Dental implants offer great hope for patients with advanced diseases of the mouth, such as oral cancer. After remaking supporting bone and gum tissue after cancer surgery, many patients qualify for placement of dental implants as part of their full mouth reconstructions. Additionally, people with advanced tooth decay, failing restorations, or damage due to oral injury (falls and motor vehicle accidents) may take advantage of dental implants.
Caring for Implants
It's not hard at all. If you're used to brushing twice a day and flossing daily as the American Dental Association recommends, you'll do well with implants. A nutritious diet keeps gums and bones healthy, as does smoking cessation. Smokers can qualify for implant placement. however, implant sites remain much healthier in a tobacco-free environment.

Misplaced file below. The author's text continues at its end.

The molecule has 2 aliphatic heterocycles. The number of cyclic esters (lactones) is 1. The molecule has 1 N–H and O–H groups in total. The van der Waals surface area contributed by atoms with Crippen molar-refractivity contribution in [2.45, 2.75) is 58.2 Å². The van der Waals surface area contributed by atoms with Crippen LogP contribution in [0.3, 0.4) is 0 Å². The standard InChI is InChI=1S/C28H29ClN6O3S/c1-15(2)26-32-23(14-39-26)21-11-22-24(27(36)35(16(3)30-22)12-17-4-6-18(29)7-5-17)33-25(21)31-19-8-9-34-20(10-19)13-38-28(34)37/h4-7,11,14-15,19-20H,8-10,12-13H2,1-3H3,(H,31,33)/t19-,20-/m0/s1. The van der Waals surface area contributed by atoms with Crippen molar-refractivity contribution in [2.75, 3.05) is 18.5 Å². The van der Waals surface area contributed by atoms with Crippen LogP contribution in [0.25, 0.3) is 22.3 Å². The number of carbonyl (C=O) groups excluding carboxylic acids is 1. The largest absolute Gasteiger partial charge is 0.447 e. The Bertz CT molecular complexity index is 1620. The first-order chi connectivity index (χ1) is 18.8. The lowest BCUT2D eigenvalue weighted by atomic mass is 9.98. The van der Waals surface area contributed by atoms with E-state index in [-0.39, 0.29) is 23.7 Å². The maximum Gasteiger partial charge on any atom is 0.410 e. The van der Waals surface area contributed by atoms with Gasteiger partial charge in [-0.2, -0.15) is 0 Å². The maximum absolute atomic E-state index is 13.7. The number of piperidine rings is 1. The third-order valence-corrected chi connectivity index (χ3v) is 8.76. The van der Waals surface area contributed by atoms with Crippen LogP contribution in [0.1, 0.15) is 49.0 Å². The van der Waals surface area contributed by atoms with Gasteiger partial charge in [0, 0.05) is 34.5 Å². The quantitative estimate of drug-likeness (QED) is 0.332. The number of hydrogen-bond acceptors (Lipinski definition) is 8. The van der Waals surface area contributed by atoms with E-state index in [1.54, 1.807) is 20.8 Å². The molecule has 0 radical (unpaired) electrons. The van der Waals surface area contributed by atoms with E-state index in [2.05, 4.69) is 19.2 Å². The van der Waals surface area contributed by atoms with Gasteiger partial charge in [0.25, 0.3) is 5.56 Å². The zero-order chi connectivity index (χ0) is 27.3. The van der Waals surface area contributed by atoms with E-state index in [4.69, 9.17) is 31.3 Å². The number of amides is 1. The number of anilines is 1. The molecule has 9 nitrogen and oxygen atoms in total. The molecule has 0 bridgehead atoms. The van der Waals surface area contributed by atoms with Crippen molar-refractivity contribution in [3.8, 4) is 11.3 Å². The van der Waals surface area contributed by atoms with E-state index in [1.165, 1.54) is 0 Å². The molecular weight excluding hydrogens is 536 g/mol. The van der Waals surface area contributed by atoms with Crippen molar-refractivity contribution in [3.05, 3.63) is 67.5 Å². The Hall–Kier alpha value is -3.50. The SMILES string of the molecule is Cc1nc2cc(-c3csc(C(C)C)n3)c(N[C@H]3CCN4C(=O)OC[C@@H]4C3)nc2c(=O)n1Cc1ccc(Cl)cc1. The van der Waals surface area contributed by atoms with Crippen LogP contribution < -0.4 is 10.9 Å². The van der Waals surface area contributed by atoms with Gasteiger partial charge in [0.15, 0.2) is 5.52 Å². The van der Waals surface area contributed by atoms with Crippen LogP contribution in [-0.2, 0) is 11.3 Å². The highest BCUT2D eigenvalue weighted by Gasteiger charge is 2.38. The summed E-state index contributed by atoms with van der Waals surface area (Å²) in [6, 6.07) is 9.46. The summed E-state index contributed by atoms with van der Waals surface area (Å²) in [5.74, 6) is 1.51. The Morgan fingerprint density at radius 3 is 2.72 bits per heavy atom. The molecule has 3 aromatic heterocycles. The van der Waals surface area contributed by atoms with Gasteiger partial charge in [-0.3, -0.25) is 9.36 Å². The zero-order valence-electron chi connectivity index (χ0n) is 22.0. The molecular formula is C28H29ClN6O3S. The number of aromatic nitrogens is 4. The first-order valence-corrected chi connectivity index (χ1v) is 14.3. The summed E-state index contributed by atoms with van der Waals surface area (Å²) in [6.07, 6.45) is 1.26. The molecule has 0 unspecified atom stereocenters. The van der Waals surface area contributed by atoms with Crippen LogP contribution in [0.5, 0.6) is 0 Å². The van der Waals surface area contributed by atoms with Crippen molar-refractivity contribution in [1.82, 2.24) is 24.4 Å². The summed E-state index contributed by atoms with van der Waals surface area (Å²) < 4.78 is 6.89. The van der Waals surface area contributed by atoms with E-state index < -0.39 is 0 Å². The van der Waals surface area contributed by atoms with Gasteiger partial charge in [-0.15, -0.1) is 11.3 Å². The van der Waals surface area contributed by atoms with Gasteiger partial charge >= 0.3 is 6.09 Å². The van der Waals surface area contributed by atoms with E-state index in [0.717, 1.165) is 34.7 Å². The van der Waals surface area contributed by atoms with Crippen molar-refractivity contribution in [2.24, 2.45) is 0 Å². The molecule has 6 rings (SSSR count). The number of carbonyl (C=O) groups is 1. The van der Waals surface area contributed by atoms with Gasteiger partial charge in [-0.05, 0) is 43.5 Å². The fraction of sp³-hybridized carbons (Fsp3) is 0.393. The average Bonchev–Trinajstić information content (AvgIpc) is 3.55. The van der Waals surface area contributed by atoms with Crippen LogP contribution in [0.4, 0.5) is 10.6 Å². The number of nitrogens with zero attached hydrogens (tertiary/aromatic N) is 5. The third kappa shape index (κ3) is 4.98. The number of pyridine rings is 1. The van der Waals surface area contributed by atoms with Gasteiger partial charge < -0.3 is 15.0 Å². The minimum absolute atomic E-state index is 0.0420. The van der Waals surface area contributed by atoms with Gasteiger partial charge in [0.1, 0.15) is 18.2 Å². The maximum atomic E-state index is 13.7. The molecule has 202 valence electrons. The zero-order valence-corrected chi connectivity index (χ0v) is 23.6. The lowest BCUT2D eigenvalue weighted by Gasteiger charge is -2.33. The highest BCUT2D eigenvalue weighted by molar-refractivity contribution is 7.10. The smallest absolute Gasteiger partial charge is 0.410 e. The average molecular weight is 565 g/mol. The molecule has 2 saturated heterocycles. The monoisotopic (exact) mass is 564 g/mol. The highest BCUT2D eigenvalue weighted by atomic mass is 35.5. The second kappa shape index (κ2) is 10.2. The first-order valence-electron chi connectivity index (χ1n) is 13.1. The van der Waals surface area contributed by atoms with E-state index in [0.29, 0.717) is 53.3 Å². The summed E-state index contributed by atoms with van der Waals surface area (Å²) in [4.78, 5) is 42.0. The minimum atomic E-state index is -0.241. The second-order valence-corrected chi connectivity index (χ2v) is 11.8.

Find Out More
Enjoy a stable, beautiful smile. Call Pearlfection Dentistry today for a consultation. We're just 45 minutes from Baltimore or Washington, DC, and our professional team includes general, cosmetic, and restorative dentists Dr. Jared Lawson, Dr. EJ Stringer, Dr. Tammira Badakhshan, Dr. Alex Sin Deuk Kim, and Dr. Nikta Pashai, periodontist Dr. Ashley Seals, prosthodontist Dr. Amos Chi, oral surgeon Dr. Brian Chang, endodontist Dr. Pratik Patel and orthodontist Dr. Stephen Tigani.